OAKLAND — Stephen Curry was the last Golden State Warrior to leave the court. He held his fists above his head as the last crowd at Oracle Arena gave a half-hearted cheer. The stands didn’t empty, at least, not immediately. It was almost as if the last crowd at Oracle Arena was hoping for a last-minute reversal, some call that was missed.
After an in-bounds play that led to a wild Curry 3-pointer with less than five seconds left in Game 6 of the NBA Finals, the long rebound skittered to mid-court, where Draymond Green sprawled into a crowd of Toronto Raptors to corral it and call time out. Except, Golden State did not have a time out left. Kawhi Leonard hit the technical foul shot, and then was fouled on the rebound.
The crowd began to chant. WARR-I-ORS. WARR-I-ORS — a sad, mournful chorus. Leonard hit two more to seal a 114-110 win, earning the Raptors’ first NBA title. In a game Golden State dedicated to the injured Kevin Durant, they got yet another big Game 6 from Klay Thompson, but he, too, would leave the game with an ACL tear after a dramatic return in the third quarter. Though capped with an anticlimactic end, the Warriors gave their home of 47 years an appropriate sendoff, even if their dynasty — as currently constituted — came to an inglorious end.
“It’s actually, it’s hard to put into words how I feel about our team,” head coach Steve Kerr said. “What I’ve witnessed as their coach over the last five years is just an incredible combination of talent and character and commitment to each other. This just doesn’t happen. A group of guys like this doesn’t come around together and do what they did over the last five years. And I’ve been lucky enough to be their coach.”
In a game that featured 18 lead changes, nine ties and no lead larger than nine, Oracle Arena’s final NBA crowd was as loud, constant and intense as it had been all season, rivaling the hottest crowds in the building’s recent history. Twice before during that five-year run, the Warriors had been down in a series 3-2, and both times, Thompson had saved them with record-setting performances.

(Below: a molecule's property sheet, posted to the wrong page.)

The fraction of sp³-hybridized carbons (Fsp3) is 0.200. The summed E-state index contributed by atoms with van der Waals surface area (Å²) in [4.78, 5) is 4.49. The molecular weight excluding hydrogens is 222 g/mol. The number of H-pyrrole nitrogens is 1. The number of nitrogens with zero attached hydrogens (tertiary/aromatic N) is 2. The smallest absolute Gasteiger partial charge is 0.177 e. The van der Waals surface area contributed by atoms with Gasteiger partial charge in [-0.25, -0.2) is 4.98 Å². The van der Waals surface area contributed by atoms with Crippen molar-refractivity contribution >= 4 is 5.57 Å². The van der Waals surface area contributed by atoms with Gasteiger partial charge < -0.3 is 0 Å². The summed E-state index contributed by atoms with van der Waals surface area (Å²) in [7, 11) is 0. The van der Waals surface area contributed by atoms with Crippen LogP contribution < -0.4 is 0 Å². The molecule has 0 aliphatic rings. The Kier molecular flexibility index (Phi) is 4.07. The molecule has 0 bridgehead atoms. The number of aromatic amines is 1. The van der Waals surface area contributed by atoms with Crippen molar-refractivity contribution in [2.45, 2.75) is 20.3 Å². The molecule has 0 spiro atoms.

On Thursday, he went 4-of-7 and hit all his free throws for 18 first-half points, allowing Golden State to keep pace even though Curry started just 2-of-6. Thompson regularly brought the crowd to its feet with his threes off the catch, countering a blistering 7-of-10 first half from Kyle Lowry, who opened the game on a personal 11-2 run and finished with 26 points on 9-of-16 shooting.
As if Game 6 Klay wasn’t enough, the crowd found energy in the video board image of Durant, who tore his right Achilles in Game 5 while helping the Warriors return home one more time. When Durant’s post-surgery Instagram message to fans — “dubnation is going to beloud as f—-” — was flashed on the jumbotron with just under seven minutes to go in the opening stanza, accompanied by words of praise from his teammates, the crowd roared. When, moments later, Durant was shown telling fans to raise the roof, they obliged with a standing ovation.
When DeMarcus Cousins came off the bench and scored five points in his first four minutes — echoing what he did in the moments following Durant’s injury three nights prior — the crowd began chanting “DE-FENSE!” He obliged by forcing a travel on Serge Ibaka.
Even as the Raptors countered every Golden State run with one of their own, Thompson helped keep pace, and not just with his scoring. One of the best perimeter defenders in the game, played lock-down defense on Leonard, who, despite scoring 18 first-half points of his own, was a minus-7.